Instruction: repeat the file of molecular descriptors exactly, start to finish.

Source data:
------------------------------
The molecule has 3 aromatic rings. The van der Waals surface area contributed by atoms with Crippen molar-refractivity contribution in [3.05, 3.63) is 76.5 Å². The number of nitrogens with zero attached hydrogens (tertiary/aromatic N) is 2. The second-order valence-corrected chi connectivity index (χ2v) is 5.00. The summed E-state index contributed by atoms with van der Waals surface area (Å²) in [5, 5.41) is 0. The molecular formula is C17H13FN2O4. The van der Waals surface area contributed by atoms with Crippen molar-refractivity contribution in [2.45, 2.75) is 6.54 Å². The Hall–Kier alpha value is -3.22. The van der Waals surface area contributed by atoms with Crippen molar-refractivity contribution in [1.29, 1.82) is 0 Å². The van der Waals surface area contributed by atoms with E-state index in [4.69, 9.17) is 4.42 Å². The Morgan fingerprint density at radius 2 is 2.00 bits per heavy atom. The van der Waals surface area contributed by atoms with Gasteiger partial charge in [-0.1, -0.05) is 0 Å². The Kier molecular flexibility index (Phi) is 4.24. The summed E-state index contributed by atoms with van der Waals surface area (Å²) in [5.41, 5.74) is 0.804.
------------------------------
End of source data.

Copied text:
The molecule has 3 aromatic rings. The van der Waals surface area contributed by atoms with Crippen molar-refractivity contribution in [3.05, 3.63) is 76.5 Å². The number of nitrogens with zero attached hydrogens (tertiary/aromatic N) is 2. The second-order valence-corrected chi connectivity index (χ2v) is 5.00. The summed E-state index contributed by atoms with van der Waals surface area (Å²) in [5, 5.41) is 0. The molecular formula is C17H13FN2O4. The van der Waals surface area contributed by atoms with Crippen molar-refractivity contribution in [2.45, 2.75) is 6.54 Å². The Hall–Kier alpha value is -3.22. The van der Waals surface area contributed by atoms with Crippen molar-refractivity contribution in [1.29, 1.82) is 0 Å². The van der Waals surface area contributed by atoms with E-state index in [4.69, 9.17) is 4.42 Å². The Morgan fingerprint density at radius 2 is 2.00 bits per heavy atom. The van der Waals surface area contributed by atoms with Gasteiger partial charge in [-0.1, -0.05) is 0 Å². The Kier molecular flexibility index (Phi) is 4.24. The summed E-state index contributed by atoms with van der Waals surface area (Å²) in [5.41, 5.74) is 0.804.